Creating graphic design
For creating the graphic design, Rickard and I worked with the band’s lead guitarist Dregen. Calling Dregen the visual designer of the band would be fitting. He has drawn the band logo and is (somewhat) in charge of their visual appearance, album artwork, and promotional photos. He has also done graphic design work for his other band, The Hellacopters.
Throughout the design process, Dregen was involved in a lot of details. For example, he wanted the buttons on the website to have a punk rock vibe. Hence, we went with his suggestion of using pink and yellow like the cover of the legendary punk album “Never Mind the Bollocks, Here’s the Sex Pistols”.
Working with a well-known brand is a delicate matter, but a band is more than that. The four guys in Backyard Babies have been making music and touring for over 30 years.
Development and browser testing
After having finished writing the content and creating the graphic design, I finally started developing the website. My fingers were itching!
At the time, I was heavily interested in responsive web design and working mobile first. I was fed up with slow-loading websites poorly designed for small screens and touch input. I wanted to make a state-of-the-art responsive website.
Apart from some coworkers at HiQ who helped out with browser testing, I did all development. It was such a rewarding experience to start from scratch and write code without any technical debt.
Result and feedback
The result was a true mobile first website with great content that captured the Backyard Babies vibe and grit. It was released in the Summer of 2015 and is still online at backyardbabies.com.
The website got great feedback from fans, organizers, and journalists. It also increased the band’s visibility in Google searches. Mission accomplished!
When we launched the website, the band was about to hit stages all over Europe and release their new single Thirteen or Nothing from their album Four by Four. Now, they had more help marketing their comeback.
How it made me feel
Working with my good friend Rickard and one of my all-time favorite bands was both exciting and educational. As a fan of the band, I constantly had to pinch myself. It felt unreal!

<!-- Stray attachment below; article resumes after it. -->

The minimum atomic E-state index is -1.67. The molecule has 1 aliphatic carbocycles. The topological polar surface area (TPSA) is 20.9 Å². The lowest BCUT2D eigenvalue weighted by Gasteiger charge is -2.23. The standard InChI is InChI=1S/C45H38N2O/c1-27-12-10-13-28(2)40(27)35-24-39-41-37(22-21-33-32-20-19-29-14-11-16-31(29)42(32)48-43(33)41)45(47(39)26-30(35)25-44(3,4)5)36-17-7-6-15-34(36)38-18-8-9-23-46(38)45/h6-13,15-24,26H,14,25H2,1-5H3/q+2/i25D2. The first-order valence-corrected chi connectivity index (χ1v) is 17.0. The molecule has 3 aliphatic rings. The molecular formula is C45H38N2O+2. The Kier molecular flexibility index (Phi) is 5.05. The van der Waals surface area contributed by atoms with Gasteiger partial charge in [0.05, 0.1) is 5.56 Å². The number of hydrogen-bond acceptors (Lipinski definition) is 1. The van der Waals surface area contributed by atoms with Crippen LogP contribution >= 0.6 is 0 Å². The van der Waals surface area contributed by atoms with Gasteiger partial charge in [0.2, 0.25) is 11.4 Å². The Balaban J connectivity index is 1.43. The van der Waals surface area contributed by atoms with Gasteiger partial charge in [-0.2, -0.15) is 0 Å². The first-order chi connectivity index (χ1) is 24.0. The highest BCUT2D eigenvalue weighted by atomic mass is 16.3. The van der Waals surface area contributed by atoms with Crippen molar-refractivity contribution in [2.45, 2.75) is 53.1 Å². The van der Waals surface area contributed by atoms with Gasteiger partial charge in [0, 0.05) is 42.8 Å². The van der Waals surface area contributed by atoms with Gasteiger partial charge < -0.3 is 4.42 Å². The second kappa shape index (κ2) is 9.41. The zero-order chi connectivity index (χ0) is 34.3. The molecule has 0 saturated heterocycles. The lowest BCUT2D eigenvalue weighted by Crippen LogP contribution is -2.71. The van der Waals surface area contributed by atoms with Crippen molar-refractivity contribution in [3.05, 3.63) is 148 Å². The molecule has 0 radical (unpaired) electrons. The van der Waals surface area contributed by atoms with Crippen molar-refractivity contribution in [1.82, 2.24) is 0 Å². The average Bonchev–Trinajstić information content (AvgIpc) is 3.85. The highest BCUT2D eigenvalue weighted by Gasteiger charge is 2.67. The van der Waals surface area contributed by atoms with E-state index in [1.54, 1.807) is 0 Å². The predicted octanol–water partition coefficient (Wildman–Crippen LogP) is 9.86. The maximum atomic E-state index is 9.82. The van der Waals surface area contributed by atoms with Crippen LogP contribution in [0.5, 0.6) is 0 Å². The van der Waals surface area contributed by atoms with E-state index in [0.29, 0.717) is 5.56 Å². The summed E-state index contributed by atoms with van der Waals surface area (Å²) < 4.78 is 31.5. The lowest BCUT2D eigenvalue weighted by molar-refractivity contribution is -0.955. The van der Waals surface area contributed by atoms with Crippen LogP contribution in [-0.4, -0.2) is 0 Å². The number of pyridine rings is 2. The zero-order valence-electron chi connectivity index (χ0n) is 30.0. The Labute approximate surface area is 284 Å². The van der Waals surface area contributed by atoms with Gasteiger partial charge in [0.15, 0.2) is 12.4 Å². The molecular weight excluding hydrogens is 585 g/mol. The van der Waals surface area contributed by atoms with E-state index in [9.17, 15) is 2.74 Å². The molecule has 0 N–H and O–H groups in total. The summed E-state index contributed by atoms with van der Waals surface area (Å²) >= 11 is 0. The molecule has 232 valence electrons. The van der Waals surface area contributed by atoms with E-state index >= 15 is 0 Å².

Unfortunately, I couldn’t keep maintaining the website after switching to my new employer inUse later in 2015. The band and management wanted to keep me on board, but I couldn’t do it for contractual reasons.
The website was developed using WordPress. Primarily since Dregen already had experience using it. For saving time I made a child theme of the official WordPress theme Twenty Twelve.
For plugins I used Yoast SEO and W3 Total Cache for improving SEO and performance. Disqus Comment System was used for its superior spam filter.
I chose Sass for writing easily maintained CSS, but didn’t rely on any framework like Bootstrap. However, I did use HTML5 Boilerplate for keeping the HTML markup tidy and up-to-date with current best practices.
All images were compressed using either JPEGmini or TinyPNG. This had a big impact on performance together with the W3 Total Cache plugin. Performance was measured using Google Pagespeed Insights and by browsing the website on my smartphone in areas with poor 3G reception.
I haven’t maintained the website since the Summer of 2015. However, if I could make any improvements I’d make the following:
- Remove social media sharing buttons
- Automatically compress uploaded images
- Create a WordPress theme from scratch for less code
- Implement lazy loading for images on the discography page
- Remove support for legacy browsers like Internet Explorer